Many older people living in care homes have an "unacceptable quality of life" and quickly become institutionalised, says a watchdog.
A review of homes in Wales said they were seen as places of "irreversible decline" where residents were unable to do things that matter to them.
The report was published by the Older People's Commissioner for Wales.
The Welsh government said it was already taking action on issues raised in the report, A Place to Call Home?
Care Forum Wales, which represents 500 care providers, said the findings support what it has long been saying.
Experts in health and social care undertook unannounced visits to 100 care homes across Wales.
And more than 2,000 questionnaires were completed by care home residents and their families.
The report's key conclusion was: "Too many older people living in care homes quickly become institutionalised. Their personal identity and individuality rapidly diminishes and they have a lack of choice and control over their lives."
It looked at residents' social participation, their home environment, diet, staffing and training as well as commissioning, regulation and inspection of services.
Commissioner Sarah Rochira called "for action to deliver the change required within our care homes and ensure that quality of life sits at the heart of the delivery of residential and nursing care across Wales".
Nurse gives elderly woman a drink The Welsh government said it was "already taking action on many of the areas highlighted"
She said: "While my review found excellent examples of truly person-centred care, enabling and empowering care that delivers the very best outcomes for older people, there are significant variations across Wales that result in too many older people living in care homes having an unacceptable quality of life."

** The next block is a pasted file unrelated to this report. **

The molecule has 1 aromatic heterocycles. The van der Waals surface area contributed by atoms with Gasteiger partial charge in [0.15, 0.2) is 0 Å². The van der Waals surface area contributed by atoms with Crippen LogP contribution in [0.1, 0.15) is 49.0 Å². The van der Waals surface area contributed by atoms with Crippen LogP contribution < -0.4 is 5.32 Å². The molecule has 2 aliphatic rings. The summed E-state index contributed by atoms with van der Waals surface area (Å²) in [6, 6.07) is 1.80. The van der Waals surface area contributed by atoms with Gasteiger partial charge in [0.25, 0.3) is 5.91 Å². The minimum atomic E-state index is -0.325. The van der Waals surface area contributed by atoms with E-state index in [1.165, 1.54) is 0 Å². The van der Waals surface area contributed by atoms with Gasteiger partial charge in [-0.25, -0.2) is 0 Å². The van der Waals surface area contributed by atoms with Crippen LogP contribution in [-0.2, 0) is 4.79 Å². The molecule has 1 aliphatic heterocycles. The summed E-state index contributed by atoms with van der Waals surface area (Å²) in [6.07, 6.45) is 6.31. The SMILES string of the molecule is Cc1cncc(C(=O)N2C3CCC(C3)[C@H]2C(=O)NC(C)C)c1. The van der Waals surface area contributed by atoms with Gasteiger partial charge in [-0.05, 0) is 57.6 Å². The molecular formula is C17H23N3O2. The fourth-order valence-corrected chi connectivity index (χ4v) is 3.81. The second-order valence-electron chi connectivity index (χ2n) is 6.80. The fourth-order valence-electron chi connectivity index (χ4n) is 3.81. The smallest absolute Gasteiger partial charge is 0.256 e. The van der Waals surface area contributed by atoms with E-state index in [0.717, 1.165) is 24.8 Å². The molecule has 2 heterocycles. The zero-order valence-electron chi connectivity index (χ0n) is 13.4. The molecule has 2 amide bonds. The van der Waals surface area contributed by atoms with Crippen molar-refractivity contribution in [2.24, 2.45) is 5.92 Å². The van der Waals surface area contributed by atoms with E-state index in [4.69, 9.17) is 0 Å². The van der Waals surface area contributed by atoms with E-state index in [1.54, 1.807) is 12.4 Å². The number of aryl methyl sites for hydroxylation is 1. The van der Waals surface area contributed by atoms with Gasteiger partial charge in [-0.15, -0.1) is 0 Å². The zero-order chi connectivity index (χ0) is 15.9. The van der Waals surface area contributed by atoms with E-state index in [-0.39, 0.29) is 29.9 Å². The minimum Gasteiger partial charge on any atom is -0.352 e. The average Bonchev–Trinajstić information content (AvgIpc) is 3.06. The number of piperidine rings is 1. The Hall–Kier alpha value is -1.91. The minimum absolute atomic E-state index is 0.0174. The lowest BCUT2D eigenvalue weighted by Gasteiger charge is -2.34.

The review was undertaken using the commissioner's statutory powers which means care providers and public bodies have to act on the findings.
Care and Social Services Inspectorate Wales (CSSIW) chief inspector Imelda Richardson said it had moved away from a tick box culture to focusing on quality of life of people during its inspections of older people's care homes in Wales.
She said while the majority of care homes provide good or excellent care, there is "still an unacceptable level of care in some homes".
Care Forum Wales chair Mario Kreft said the report did not "fully recognise what is being achieved despite the system".
He supported a call for services being commissioned for quality rather than reinforcing a "culture of compliance to the bare minimum".
He added: "The commissioning process should be about quality and securing value for money and not about paying the lowest possible price."
A Welsh government spokesperson said: "The Welsh government, for its part, is already taking action on many of the areas highlighted in this report through a draft Bill to strengthen the regulation and inspection of social services.
"We expect the care sector to consider this report carefully - as the Welsh government will - and reply to the Older People's Commissioner's specific points."